OFSC Board member, Mark McClain, J.D. shares his reflections on civil disobedience and environmental injustice:
When I was about three years old I lived with my grandparents in a small town in right outside of Birmingham, Alabama, at the height of the civil rights movement. My grandfather was a farmer and my grandmother worked as a domestic for the Honeycutts. They were as I remember, an influential family in the white community. I admit I viewed the Honeycutt family a little bit differently than did Big Mama. She worked for them, I didn’t. She had a personal relationship with them, I didn’t. She depended on them to pay her. I didn’t, although I’m sure I appreciated the trickle-down benefit. I benefited from the relationship, but I wasn’t vested. I bring this up because the Honeycutts were the source of my first principled rage against authority. My first act of civil disobedience.
One Christmas season I was excited to learn that the Honeycutts were for the first time sending me a Christmas gift. The anticipation was more than I could bear as Big Mama walked in from work one day with a brown paper bag in her hand. The present wasn’t wrapped as I expected but that didn’t damper my excitement or expectation. She opened the bag and ceremoniously pulled from it several pair of “gently used” underwear that the Honeycutt children had apparently outgrown. Merry Christmas. Then she told me that the rest of the Honeycutt gift was outside in the driveway. Thinking that it had to get better than hand me down bvds, I ran outside to discover the next part of my gift from them, my first bike, a two wheeled tricycle. That’s right, a tricycle with one of the back wheels missing. I stood there puzzled. Even in my 3 year old mind I knew this wasn’t right. Four letter words weren’t in my vocabulary then, so I stood there speechless. When thinking of that day it always brings to mind the dog’s reaction in Richard Pryor’s joke about his Aunt Mancine finishing off a neck bone dinner and giving the bone to the dog after she had sucked the meat, marrow and even the taste out of every crack and crevice of the neck bone (the dog’s reaction was “what the hell am I supposed to do with this?”).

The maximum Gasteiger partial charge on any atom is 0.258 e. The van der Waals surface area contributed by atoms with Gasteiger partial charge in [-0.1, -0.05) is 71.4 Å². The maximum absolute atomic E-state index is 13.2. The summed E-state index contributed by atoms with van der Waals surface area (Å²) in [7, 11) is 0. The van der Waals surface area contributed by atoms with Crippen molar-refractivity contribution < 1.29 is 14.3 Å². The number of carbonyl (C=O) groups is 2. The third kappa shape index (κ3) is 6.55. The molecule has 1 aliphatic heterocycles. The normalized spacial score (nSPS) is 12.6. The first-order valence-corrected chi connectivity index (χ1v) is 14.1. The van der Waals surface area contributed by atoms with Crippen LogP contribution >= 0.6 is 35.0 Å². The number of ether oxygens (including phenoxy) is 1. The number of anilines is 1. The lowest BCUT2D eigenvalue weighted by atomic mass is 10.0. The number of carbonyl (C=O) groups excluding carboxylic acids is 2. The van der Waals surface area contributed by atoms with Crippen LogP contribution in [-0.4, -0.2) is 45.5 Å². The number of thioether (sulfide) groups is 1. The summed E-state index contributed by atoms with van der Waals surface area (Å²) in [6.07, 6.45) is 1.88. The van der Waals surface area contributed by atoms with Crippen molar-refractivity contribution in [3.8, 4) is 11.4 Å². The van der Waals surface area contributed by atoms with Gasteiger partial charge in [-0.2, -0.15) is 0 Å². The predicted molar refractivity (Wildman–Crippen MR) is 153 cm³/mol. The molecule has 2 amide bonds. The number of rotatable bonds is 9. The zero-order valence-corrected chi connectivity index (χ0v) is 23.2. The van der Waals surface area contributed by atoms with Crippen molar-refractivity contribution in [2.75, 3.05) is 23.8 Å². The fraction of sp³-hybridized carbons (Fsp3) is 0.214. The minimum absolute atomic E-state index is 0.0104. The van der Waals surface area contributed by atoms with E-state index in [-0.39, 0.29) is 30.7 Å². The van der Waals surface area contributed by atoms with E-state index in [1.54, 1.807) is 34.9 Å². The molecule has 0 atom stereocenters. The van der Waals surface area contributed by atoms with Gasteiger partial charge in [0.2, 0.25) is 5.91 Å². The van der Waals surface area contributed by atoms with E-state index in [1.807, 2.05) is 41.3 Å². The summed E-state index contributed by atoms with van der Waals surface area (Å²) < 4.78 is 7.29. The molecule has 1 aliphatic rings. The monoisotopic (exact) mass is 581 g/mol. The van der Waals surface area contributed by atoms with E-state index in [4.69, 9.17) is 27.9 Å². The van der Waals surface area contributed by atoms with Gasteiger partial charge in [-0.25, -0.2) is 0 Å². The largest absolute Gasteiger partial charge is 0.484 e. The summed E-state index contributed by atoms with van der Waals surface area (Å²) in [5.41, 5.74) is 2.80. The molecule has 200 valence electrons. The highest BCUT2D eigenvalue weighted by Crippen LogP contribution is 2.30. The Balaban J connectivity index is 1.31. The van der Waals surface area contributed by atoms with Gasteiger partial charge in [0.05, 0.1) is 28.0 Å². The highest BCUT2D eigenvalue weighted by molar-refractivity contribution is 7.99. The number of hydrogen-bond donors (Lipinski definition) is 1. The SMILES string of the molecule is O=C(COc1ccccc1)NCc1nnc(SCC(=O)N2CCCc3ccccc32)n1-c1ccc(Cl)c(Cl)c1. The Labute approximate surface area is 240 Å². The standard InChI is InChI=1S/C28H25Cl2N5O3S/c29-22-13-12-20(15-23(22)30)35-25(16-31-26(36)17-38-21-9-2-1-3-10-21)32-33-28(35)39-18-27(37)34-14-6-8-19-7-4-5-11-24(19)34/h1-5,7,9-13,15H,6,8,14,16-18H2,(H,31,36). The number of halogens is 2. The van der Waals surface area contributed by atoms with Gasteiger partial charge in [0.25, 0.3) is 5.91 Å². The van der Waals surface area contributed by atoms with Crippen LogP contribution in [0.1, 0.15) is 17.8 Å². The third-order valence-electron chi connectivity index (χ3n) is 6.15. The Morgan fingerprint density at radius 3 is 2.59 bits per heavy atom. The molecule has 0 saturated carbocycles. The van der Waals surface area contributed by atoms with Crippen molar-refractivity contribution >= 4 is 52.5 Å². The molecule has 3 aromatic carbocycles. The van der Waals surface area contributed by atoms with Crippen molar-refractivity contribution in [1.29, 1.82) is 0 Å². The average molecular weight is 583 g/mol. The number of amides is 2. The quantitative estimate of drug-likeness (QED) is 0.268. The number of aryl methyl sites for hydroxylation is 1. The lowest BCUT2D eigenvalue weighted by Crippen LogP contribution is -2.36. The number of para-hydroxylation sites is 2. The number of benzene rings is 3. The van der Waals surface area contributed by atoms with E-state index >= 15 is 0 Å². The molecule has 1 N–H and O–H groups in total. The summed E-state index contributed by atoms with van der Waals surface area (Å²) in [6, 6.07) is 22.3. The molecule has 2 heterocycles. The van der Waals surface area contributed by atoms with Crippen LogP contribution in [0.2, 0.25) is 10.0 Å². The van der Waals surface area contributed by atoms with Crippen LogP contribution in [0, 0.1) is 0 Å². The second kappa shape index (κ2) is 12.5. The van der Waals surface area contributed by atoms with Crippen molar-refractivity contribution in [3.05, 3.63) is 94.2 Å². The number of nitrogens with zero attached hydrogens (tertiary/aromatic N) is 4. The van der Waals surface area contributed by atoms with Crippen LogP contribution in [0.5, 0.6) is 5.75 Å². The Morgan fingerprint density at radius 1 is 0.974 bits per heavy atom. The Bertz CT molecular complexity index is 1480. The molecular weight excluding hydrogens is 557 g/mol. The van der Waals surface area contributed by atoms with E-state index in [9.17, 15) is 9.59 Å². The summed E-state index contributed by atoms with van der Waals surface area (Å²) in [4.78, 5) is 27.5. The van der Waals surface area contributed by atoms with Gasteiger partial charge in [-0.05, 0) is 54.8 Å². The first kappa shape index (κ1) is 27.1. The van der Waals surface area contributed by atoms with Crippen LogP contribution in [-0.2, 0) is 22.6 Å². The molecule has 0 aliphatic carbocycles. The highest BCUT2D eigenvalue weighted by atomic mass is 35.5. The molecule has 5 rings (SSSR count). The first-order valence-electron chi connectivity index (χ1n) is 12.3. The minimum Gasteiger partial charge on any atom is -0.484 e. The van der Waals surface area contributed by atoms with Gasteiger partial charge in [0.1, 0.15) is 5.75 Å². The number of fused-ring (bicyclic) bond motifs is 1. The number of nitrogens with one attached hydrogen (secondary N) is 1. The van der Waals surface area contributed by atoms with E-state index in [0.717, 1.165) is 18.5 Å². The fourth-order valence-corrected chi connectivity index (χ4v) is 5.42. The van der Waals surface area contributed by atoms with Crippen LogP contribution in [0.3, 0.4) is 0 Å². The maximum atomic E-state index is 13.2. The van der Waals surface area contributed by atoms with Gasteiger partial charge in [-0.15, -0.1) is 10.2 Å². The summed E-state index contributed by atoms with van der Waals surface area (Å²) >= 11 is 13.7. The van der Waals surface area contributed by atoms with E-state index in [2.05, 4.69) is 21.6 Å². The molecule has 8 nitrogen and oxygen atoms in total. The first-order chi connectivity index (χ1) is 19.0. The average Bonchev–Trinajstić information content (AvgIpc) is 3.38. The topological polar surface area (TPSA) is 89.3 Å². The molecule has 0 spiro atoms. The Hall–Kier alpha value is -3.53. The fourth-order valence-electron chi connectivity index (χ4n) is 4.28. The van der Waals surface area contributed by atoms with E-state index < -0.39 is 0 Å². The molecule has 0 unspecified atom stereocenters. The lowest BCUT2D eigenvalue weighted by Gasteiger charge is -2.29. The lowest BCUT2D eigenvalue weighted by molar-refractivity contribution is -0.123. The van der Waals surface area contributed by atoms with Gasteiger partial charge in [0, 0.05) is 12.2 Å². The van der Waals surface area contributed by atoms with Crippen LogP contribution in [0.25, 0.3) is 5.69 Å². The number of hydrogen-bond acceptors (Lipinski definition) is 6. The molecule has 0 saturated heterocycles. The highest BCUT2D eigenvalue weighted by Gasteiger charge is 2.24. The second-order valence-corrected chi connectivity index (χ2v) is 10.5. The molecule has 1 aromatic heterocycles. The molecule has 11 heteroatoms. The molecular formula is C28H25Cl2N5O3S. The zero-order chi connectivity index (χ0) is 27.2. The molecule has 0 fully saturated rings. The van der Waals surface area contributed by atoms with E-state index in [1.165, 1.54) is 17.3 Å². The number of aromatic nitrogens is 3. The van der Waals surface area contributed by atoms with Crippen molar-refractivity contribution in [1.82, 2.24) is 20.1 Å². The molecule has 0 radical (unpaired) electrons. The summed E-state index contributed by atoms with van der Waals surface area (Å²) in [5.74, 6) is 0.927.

This prompted my first act of civil disobedience. I fought against wearing the underwear. In the vernacular of the time, I pitched a fit. But I have to admit, against all common sense, I tried and tried to ride that bike, probably until the other back wheel fell off. This is the same problem we face today with environmental injustice in our urban inner-city communities.
I imagine that the conversation about what to give the little colored boy was very similar to the conversations held now by polluters, dollar stores and fast food restaurants when placing their businesses, toxic products and byproducts in our communities. “We don’t want this in our community so let’s give it to them. They’ll take anything.” And obviously the bet is that our communities will see the benefit of having at least something even though the harm outweighs the benefit. Early experience taught me that even though you may have a bike, having one does you no good if it’s a two-wheeled tricycle.
More advice? Urban inner-city communities you need to check your underwear.